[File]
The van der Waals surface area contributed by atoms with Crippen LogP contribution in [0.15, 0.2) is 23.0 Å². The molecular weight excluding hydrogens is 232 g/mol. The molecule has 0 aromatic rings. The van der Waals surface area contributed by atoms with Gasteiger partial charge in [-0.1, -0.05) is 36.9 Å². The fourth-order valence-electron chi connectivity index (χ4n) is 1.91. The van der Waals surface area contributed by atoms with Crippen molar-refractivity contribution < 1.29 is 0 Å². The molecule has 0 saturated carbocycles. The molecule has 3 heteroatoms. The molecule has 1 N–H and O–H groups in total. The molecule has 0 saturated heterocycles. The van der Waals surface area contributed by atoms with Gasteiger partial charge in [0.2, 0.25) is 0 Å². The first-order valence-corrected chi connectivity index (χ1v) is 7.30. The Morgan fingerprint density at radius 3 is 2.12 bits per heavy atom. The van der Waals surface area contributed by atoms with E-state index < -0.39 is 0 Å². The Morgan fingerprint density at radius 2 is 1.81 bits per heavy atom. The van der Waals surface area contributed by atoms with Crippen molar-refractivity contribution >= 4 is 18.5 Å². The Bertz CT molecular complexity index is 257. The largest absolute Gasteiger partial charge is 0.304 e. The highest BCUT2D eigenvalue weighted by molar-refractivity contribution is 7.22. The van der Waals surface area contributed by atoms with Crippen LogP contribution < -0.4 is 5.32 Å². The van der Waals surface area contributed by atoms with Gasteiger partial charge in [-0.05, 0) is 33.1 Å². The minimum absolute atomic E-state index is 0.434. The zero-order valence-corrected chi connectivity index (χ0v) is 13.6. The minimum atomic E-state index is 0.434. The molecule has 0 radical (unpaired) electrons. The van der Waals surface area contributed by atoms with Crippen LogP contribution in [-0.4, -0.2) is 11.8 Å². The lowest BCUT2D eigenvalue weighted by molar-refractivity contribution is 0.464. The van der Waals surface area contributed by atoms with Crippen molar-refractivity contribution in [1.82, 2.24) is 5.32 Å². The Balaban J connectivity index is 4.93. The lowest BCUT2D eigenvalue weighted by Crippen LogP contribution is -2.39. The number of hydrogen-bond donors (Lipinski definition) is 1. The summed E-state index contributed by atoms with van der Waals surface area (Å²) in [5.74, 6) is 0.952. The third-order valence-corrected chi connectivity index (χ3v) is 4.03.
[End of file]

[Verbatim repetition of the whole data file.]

The van der Waals surface area contributed by atoms with Crippen LogP contribution in [0.15, 0.2) is 23.0 Å². The molecular weight excluding hydrogens is 232 g/mol. The molecule has 0 aromatic rings. The van der Waals surface area contributed by atoms with Gasteiger partial charge in [-0.1, -0.05) is 36.9 Å². The fourth-order valence-electron chi connectivity index (χ4n) is 1.91. The van der Waals surface area contributed by atoms with Crippen molar-refractivity contribution < 1.29 is 0 Å². The molecule has 0 saturated carbocycles. The molecule has 3 heteroatoms. The molecule has 1 N–H and O–H groups in total. The molecule has 0 saturated heterocycles. The van der Waals surface area contributed by atoms with Gasteiger partial charge in [0.2, 0.25) is 0 Å². The first-order valence-corrected chi connectivity index (χ1v) is 7.30. The Morgan fingerprint density at radius 3 is 2.12 bits per heavy atom. The van der Waals surface area contributed by atoms with E-state index < -0.39 is 0 Å². The Morgan fingerprint density at radius 2 is 1.81 bits per heavy atom. The van der Waals surface area contributed by atoms with Crippen molar-refractivity contribution >= 4 is 18.5 Å². The Bertz CT molecular complexity index is 257. The largest absolute Gasteiger partial charge is 0.304 e. The highest BCUT2D eigenvalue weighted by molar-refractivity contribution is 7.22. The van der Waals surface area contributed by atoms with Crippen LogP contribution < -0.4 is 5.32 Å². The van der Waals surface area contributed by atoms with Gasteiger partial charge in [-0.05, 0) is 33.1 Å². The minimum absolute atomic E-state index is 0.434. The zero-order valence-corrected chi connectivity index (χ0v) is 13.6. The minimum atomic E-state index is 0.434. The molecule has 0 radical (unpaired) electrons. The van der Waals surface area contributed by atoms with Crippen LogP contribution in [-0.4, -0.2) is 11.8 Å². The lowest BCUT2D eigenvalue weighted by molar-refractivity contribution is 0.464. The van der Waals surface area contributed by atoms with Crippen molar-refractivity contribution in [1.82, 2.24) is 5.32 Å². The Balaban J connectivity index is 4.93. The lowest BCUT2D eigenvalue weighted by Crippen LogP contribution is -2.39. The number of hydrogen-bond donors (Lipinski definition) is 1. The summed E-state index contributed by atoms with van der Waals surface area (Å²) in [5.74, 6) is 0.952. The third-order valence-corrected chi connectivity index (χ3v) is 4.03.